Last night, as my baby slept in my arms, I wrote letters to her and to my 2.5 year old son. I’ve kept a journal for my boy since before I was even pregnant, writing wishes and thoughts on paper. I have one for my little daughter too, telling her of my pregnancy journey and all the wonderful things she does. I’m begging you to do something similar for your children. Write, paint, record your voice. Something. IT IS SO WORTH IT.
With my first child, it was easy to find time to write almost every day. When I became an insomniac towards the end of my pregnancy, I’d find myself writing to him at 2am. I sat in low light with a large spiral notebook and a pen, and would scribble away. It became like therapy for me, and a surprising way to bond with a child I hadn’t yet met. I always had more things to say: thoughts while sitting at church (how was Mary’s labor and birth of Christ?), how big my son was in the womb (“wow honey you’re a kumquat!”), telling him what I was listening to and wondering if he’d have the same tastes I did. Entries were labeled with the date and how many weeks I was (and later how many weeks old he was).
I am on my second notebook with my son – the completed one sits in a fireproof safe, and I consider it one of my most prized possessions. I hope to give it to him one day when he can appreciate it.
Nowadays, with two kids under three, my journaling has taken a different form. Usually it involves my phone, talk to text, and the Notes app. Sometimes I do voice recordings too, of the stupid little songs I sing or of my daughter cooing and giggling while my son sleeps.
While I wish that I had the time to write everything out in my own handwriting, I am so grateful that I started to do this years ago. And not just for my kids, but for me too. It was an incredible trip down memory lane to look through my old journals when I found out I was pregnant with my second child. So many memories came flooding back, and it helped me grow from a mother of one to a mother of two.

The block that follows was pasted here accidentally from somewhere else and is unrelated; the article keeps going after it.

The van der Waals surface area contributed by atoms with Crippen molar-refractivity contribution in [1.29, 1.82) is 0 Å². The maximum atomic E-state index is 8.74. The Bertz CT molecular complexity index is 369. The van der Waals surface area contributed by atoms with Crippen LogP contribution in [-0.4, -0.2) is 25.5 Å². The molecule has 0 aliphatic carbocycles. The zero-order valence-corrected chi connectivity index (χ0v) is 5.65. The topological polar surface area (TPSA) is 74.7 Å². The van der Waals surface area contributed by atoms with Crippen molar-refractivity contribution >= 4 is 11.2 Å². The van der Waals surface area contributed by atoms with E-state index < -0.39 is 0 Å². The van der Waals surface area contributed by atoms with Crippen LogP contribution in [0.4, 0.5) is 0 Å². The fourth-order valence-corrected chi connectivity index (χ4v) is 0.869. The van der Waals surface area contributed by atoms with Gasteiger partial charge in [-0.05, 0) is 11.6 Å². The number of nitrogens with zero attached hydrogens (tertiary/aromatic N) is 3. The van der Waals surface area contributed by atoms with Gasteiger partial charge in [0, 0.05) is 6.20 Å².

I have also seen people creating free email accounts for their children, and writing them regular emails that they can get when they are older.
Don’t let it become a diary – they don’t need to know what you ate today or how you like your new shampoo. The point is that you should have an intimate, sincere conversation with your future child.
Do let them know what they are doing in their life, their quirks and their interests and their fears. Tell them about what you are doing together. What are you proud of? What are your struggles? Become human in their eyes. It’s ok to show your scars and your flaws. They’re your flesh and blood.
This seems rather silly now, but in my very first journal to my son I wrote a lot about where we were living at the time, what pets we had, the price of various things like milk and eggs; I wanted him to have a feel for what life was like. I made extensive lists of Daddy’s and my favorite songs, foods, movies; I included a long list of “get to know Mama and Daddy” facts, like how Daddy used to be a DJ and Mama wanted to be a stunt driver. I wanted them to really know us and read about funny unexpected things.
And each of my kids get their own journals – my daughter is not just going to have copies of her big brother’s. This takes an insane amount of time, even with modern technology. But she’s worth it and deserves it just like my son does. Ironically, I started both of their journals before I was even pregnant, just writing to the future children I hoped I would have. So now they will be able to read all about how we prepared for them, their birth story, all the good stuff!
A tiny part of me fears that when my kids are older, and I choose to give them these, that they’ll blow it off or think it’s a silly gift. Really these notebooks are pieces of my heart on paper. I confided in my children through these spirals before each of them had even been born. I cried, leaning over the dinner table and scrawling out my hopes for them and my fierce desire to protect them. I attempted to show them how I love them so, and always will. I wrote out sheet music of the lullabies I wrote, and the prayers I recite every night. Anything and everything I want them to know, just in case I miss something along the way. Or it’s not said enough. Or I’m not here anymore to say it.
Whatever medium you choose to connect with your child, I hope that you find an outlet such as this to express your love for them. In your words or brush strokes, you will learn so much about love and motherhood. And you will find yourself in between the lines.
Want some examples? Two of my letters to my kids are all over Pinterest! Feel free to use them as a template; though rather formal than most of my journal entries to my kids, they’re a great way to get thinking about what you’d like to say to your children.